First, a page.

Furthermore, as part of this second phase to Hello Sunday Morning, we have set the intention to build on the connectivity of young people that are asking the same sort of questions about themselves, their identity and alcohol. We would like to involve as many people as we can in the activities that we are doing on the weekends. If you are interested in saying ‘hello to Sunday morning’ with us, please jump on to the Facebook group to keep updated on what is going on over the coming months. The first of which is the Bridge to Brisbane race, which we are entering a Hello Sunday Morning team into. 

Until then, stay real.

Chris.

 


15 thoughts on “BINGE DRINKING – SHOOTING FROM THE BASELINE

  1. This blog pretty much sums up my feelings about the situation.

    I figure if I eliminate the crutch of binge drinking (which rarely IF EVER results in effective or focused communication for me!) I will force myself to find my true confidence. And will hopefully never look back as I’m sure that feeling will surpass any that alcohol could provide.

    Look forward to reading about your progress 🙂

  2. Mr Raine,

    The second half of your experiment sounds much more interesting. I think there would be indeed much less drinking if people could find their ‘zone’. The trials and tribulations of the non-drinking and socially risk-taking will also be hilarious and entertaining. Let’s talk about this soon with potential ideals!

    Sincerely
    Backstager numero uno

  3. Great post, Chris – i’ve been following you all year.

    An interesting resource for comparison is an infamous book called The Game by Neil Strauss, which features an underground society of pick-up artists who lack the natural confidence to approach women and so break it down to a science.

    Many guys i know who have read this book tend to focus more on the ‘how’ and less on the ‘should I,’ but it touches on your comment about ‘learning the how’, especially in relation to why alot of people go out.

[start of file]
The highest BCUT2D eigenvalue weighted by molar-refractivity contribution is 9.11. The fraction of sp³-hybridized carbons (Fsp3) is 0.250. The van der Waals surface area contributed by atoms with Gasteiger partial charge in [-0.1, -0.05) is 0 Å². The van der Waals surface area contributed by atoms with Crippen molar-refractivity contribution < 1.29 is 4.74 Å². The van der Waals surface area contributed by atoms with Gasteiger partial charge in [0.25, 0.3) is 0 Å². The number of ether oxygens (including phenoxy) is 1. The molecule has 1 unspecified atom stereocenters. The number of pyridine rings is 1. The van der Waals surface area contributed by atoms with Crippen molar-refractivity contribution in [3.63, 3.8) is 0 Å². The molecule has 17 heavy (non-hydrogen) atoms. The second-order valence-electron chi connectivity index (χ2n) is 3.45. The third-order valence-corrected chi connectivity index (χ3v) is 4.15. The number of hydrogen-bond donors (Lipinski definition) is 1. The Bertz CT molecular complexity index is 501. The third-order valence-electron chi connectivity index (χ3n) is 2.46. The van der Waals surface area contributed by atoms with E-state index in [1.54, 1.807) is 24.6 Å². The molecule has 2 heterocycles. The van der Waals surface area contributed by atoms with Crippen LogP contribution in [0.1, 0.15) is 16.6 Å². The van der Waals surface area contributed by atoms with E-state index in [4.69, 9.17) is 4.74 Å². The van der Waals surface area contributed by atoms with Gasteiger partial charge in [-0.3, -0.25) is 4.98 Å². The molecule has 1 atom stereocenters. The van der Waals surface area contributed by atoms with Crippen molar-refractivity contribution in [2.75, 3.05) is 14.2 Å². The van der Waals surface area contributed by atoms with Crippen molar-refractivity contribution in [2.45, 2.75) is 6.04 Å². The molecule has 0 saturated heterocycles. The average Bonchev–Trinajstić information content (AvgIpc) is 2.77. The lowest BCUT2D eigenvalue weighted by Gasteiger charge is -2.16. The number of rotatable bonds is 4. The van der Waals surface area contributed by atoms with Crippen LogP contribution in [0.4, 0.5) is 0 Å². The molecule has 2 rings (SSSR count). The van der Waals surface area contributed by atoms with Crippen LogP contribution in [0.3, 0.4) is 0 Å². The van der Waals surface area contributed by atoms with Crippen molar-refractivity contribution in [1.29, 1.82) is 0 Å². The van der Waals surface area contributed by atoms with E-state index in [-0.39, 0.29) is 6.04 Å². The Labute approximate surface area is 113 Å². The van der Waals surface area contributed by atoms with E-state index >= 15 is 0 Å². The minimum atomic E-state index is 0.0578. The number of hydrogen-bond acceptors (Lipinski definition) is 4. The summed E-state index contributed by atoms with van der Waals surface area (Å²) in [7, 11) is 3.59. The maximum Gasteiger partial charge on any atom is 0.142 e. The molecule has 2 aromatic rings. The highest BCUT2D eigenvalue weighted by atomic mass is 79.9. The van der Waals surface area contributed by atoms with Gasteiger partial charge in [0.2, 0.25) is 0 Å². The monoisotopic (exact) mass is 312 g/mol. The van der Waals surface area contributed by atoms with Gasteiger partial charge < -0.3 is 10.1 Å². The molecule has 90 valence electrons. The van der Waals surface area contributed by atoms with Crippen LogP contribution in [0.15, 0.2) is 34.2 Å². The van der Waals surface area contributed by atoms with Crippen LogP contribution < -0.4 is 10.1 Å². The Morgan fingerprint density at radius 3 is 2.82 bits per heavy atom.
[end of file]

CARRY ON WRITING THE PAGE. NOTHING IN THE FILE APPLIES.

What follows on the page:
For all my disgreements with this book and its shortfalls i think it might be an interesting part of the picture, especially with your interest in social heirarchy, self-belief and the concept of a person’s ‘higher self’.

    Keep up the good writing – you’re an example for young men.

    A

    1. I have actually read the book. There was a character in the book called Tyler Durden… I’m listening to his audio tape at the moment called Real Social Dynamics – I think you would get a lot out of it!

      Check it out.

      As for HSM – being effective with social communication is essential to the progress and I think you will enjoy what we put out in the next couple of months..

      C.

  4. Very interesting reading Chris. I like the simple breakdown of why we drink (for confidence). It really makes a lot of sense. Keep up the good work mate – this is all very informative reading!
    Cheers,
    Matt

  5. Interesting you guys brought up The Game – Neil Strauss learns to dunk with women and it makes him more focused in other areas of his life too. I did NOT like Tyler Durden at all, but it was a perspective book and it was painted so I didn’t like him, must look up RSD.

    In terms of confidence binge drinking puts us all on the same page – no-one becomes an introvert when they’re drunk (unless they’re too drunk in which case they’re more likely close to passing out rather than introverted).

    So by putting yourself on a level playing field in terms of everyone being an extrovert (and usually everyone telling it how it is) these are the positives we often look at. But everyone is equally likely to lose the positive communication attribute they have when they’re sober – like knowing when to NOT talk (the little voice in your head becomes the big voice spilling out of your mouth).

    Thanks for the food for thought Chris, loving your work.

  6. Hi Chris,

    I have just been catching up on my HSM blog reading. Your last few posts have been great, what an eye opener.

    I have been trying to cut back on my drinking in the past year or so. This came about when i finished uni in 2007 and realised that pretty much all my social activities revolved around drinking and getting smashed!!! how uncool!